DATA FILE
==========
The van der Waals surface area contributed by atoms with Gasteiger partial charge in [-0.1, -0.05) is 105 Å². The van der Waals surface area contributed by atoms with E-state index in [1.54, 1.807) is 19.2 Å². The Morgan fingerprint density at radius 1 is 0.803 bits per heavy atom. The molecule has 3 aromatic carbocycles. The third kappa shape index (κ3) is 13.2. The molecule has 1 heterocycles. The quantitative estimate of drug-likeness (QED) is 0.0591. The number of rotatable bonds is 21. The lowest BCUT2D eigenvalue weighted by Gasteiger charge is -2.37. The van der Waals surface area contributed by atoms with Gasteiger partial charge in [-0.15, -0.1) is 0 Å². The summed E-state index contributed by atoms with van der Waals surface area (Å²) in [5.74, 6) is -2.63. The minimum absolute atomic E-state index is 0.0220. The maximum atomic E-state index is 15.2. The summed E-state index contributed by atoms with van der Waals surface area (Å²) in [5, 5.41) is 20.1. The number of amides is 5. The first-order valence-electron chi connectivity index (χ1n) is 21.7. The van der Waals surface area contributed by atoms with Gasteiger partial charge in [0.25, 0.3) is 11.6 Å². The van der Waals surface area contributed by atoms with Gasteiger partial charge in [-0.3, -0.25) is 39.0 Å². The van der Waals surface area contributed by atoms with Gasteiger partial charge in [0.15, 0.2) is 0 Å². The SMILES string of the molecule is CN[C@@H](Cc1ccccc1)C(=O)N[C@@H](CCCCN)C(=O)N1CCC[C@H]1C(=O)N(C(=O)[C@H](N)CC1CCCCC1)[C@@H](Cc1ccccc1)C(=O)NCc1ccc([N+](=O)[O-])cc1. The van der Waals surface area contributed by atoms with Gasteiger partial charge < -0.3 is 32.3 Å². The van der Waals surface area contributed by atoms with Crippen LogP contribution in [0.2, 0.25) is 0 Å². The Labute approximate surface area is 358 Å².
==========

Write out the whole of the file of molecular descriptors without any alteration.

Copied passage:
The van der Waals surface area contributed by atoms with Gasteiger partial charge in [-0.1, -0.05) is 105 Å². The van der Waals surface area contributed by atoms with E-state index in [1.54, 1.807) is 19.2 Å². The Morgan fingerprint density at radius 1 is 0.803 bits per heavy atom. The molecule has 3 aromatic carbocycles. The third kappa shape index (κ3) is 13.2. The molecule has 1 heterocycles. The quantitative estimate of drug-likeness (QED) is 0.0591. The number of rotatable bonds is 21. The lowest BCUT2D eigenvalue weighted by Gasteiger charge is -2.37. The van der Waals surface area contributed by atoms with Gasteiger partial charge in [-0.15, -0.1) is 0 Å². The summed E-state index contributed by atoms with van der Waals surface area (Å²) in [5.74, 6) is -2.63. The minimum absolute atomic E-state index is 0.0220. The maximum atomic E-state index is 15.2. The summed E-state index contributed by atoms with van der Waals surface area (Å²) in [5, 5.41) is 20.1. The number of amides is 5. The first-order valence-electron chi connectivity index (χ1n) is 21.7. The van der Waals surface area contributed by atoms with Gasteiger partial charge in [0.25, 0.3) is 11.6 Å². The van der Waals surface area contributed by atoms with Gasteiger partial charge in [-0.3, -0.25) is 39.0 Å². The van der Waals surface area contributed by atoms with Gasteiger partial charge in [0.15, 0.2) is 0 Å². The SMILES string of the molecule is CN[C@@H](Cc1ccccc1)C(=O)N[C@@H](CCCCN)C(=O)N1CCC[C@H]1C(=O)N(C(=O)[C@H](N)CC1CCCCC1)[C@@H](Cc1ccccc1)C(=O)NCc1ccc([N+](=O)[O-])cc1. The van der Waals surface area contributed by atoms with Gasteiger partial charge < -0.3 is 32.3 Å². The van der Waals surface area contributed by atoms with Crippen LogP contribution in [0.2, 0.25) is 0 Å². The Labute approximate surface area is 358 Å².